This obviously false color animation of Mars shows how its atmosphere glows and pulsates in ultraviolet light every night. It was assembled from months of data taken by the MAVEN spacecraft orbiting Mars. The nightglows occur three times during each rotation of the planet about 70 km above the surface. All three occur at sunset (which is on the left limb of the planet in this view). The pulsations are believed to be caused by downward winds creating nitric oxide in the atmosphere which glows in the UV spectrum. The fact that the three glows occur in data averaged over several months indicates that they are a nightly occurrence.
This is the Martian moon Phobos as observed by the MAVEN spacecraft’s Imaging Ultraviolet Spectrograph. Orange shows mid-ultraviolet (MUV) sunlight reflected from the surface of Phobos. Blue shows far ultraviolet light which is scattered off of hydrogen gas in the extended upper atmosphere of Mars. Phobos blocks the background far UV light, eclipsing the ultraviolet sky. Comparing MAVEN’s images and spectra of the surface of Phobos to similar data from asteroids and meteorites may provide clues to the moon’s origin–whether it is a captured asteroid or was formed in orbit around Mars. The MAVEN data will also help scientists look for organic molecules on the surface of Phobos. Evidence for such molecules has been reported by previous measurements from the ultraviolet spectrograph on the Mars Express spacecraft.
Images from MAVEN’s Imaging UltraViolet Spectrograph were used to make this movie of rapid cloud formation on Mars. The ultraviolet light reflected from the planet has been rendered in false color to show what might be seen with ultraviolet-sensitive eyes. The movie uses four MAVEN images to show about 7 hours of Mars rotation, and it interleaves simulated views that could have been seen between the four images. The length of the Martian day is similar to Earth’s, so the movie shows just over a quarter day. The left part of the planet is in morning and the right side in afternoon. Mars’ prominent volcanoes, topped with white clouds, can be seen moving across the disk. Olympus Mons, the tallest in the Solar System, appears as a prominent dark region near the top with a small white cloud at the summit that grows during the day. Olympus Mons appears dark because the volcano rises up above much of the hazy atmosphere. Three more volcanoes appear in a diagonal row with their cloud cover merging to span a thousand miles by the end of the “day.”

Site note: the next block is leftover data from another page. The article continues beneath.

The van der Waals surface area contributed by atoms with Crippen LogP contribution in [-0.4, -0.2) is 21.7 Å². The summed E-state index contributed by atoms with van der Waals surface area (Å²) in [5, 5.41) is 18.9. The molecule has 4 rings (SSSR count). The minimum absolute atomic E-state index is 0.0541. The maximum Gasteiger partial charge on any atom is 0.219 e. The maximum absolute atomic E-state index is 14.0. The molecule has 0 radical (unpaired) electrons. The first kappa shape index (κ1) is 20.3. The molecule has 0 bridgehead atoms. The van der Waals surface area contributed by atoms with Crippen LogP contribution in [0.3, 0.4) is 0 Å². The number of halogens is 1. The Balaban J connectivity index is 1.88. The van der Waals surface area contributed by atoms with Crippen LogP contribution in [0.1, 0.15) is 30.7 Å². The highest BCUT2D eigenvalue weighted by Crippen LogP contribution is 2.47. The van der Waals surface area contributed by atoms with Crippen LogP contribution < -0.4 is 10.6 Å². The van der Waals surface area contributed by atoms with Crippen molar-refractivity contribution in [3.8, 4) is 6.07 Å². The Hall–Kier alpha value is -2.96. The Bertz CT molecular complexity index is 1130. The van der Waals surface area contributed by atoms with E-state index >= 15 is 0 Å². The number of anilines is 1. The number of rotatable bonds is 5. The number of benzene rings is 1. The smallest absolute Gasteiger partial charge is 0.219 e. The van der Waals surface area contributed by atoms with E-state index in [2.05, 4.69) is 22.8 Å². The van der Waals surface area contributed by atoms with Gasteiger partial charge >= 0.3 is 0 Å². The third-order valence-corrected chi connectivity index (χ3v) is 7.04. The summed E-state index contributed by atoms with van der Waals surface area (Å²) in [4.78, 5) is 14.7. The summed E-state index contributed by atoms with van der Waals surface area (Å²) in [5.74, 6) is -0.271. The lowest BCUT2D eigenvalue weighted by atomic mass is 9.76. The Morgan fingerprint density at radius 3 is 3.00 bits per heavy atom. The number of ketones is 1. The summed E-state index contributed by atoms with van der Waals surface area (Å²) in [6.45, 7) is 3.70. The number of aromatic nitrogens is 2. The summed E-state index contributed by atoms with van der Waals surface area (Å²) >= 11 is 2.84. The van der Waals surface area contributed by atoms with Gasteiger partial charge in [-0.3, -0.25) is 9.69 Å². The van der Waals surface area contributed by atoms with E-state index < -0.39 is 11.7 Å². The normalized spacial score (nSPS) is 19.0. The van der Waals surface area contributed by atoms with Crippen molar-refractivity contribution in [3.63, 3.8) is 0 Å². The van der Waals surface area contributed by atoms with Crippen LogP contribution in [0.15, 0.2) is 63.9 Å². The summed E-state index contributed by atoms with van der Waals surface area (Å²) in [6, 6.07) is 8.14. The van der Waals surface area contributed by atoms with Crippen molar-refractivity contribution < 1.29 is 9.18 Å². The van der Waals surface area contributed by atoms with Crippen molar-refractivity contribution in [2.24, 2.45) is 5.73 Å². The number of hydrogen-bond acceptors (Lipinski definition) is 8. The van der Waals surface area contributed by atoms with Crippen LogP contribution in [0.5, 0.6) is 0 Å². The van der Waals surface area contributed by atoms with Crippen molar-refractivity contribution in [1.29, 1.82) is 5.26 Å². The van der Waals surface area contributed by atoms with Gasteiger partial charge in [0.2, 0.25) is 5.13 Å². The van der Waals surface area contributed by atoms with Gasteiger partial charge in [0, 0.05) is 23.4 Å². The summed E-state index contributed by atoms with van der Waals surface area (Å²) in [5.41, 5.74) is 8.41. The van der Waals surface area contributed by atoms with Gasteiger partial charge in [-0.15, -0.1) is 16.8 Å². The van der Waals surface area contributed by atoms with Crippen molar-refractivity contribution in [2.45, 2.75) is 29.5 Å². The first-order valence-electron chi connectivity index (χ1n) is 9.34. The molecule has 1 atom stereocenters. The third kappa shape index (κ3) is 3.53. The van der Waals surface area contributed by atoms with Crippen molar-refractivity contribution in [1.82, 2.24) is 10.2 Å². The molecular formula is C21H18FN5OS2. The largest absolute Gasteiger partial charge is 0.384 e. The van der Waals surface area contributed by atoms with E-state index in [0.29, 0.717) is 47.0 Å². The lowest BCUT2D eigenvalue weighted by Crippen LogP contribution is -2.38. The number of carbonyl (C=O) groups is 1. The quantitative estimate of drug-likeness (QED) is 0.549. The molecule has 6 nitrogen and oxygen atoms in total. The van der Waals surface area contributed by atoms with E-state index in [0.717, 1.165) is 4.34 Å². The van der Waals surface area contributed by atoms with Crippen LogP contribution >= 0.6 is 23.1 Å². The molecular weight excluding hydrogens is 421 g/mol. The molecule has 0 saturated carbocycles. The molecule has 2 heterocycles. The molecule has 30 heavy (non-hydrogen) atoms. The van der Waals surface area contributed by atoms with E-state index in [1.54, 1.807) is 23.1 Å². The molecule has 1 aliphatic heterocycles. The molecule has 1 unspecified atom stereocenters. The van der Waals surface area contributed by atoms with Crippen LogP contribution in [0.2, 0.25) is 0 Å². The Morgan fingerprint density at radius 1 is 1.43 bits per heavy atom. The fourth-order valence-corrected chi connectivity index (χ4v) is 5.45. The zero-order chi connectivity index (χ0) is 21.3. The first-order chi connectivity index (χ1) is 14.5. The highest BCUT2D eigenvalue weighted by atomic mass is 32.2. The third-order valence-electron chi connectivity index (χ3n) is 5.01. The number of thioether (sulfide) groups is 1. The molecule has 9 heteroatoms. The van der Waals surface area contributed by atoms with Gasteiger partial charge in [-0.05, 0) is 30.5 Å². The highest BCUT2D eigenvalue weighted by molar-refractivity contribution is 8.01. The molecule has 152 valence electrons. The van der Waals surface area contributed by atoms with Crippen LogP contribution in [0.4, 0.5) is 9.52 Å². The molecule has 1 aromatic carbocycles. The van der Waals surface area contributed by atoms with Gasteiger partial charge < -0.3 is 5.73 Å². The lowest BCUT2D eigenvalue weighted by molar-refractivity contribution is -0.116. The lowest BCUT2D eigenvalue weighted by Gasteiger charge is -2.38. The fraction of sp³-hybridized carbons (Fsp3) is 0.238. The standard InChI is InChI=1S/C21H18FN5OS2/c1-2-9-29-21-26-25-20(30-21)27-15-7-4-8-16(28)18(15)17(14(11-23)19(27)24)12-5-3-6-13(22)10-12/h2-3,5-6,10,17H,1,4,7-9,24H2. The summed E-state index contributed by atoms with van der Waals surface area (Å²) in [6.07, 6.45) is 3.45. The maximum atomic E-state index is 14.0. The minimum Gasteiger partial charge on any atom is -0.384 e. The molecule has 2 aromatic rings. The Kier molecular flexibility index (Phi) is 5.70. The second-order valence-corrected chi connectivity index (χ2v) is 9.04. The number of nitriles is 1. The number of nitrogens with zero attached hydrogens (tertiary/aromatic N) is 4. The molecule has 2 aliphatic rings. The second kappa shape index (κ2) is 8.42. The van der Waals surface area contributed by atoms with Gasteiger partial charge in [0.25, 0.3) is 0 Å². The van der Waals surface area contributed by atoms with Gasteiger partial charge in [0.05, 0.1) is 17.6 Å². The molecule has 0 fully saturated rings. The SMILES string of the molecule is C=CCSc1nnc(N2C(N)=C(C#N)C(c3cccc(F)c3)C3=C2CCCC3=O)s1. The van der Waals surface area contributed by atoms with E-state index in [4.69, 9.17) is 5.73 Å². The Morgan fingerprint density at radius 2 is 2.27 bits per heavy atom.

This graphic shows the predicted orbit of comet C/2013 A1 Siding Spring as it swings around the inner Solar System in 2014. On 19 October, the comet will pass very close to Mars. Its nucleus will miss Mars by about 132,000 km. As it flies by it, will be shedding material moving at over 50 km/s, relative to Mars and Mars-orbiting spacecraft. Even a tiny particle only 0.5 mm across moving at that speed could cause significant damage to a spacecraft.
NASA currently operates two Mars orbiters, and a third on its way, arriving in Martian orbit a month before the comet flyby. Teams operating those orbiters plan to adjust their orbits so that the spacecraft will be on the opposite side of the Mars when the comet is most likely to pass by.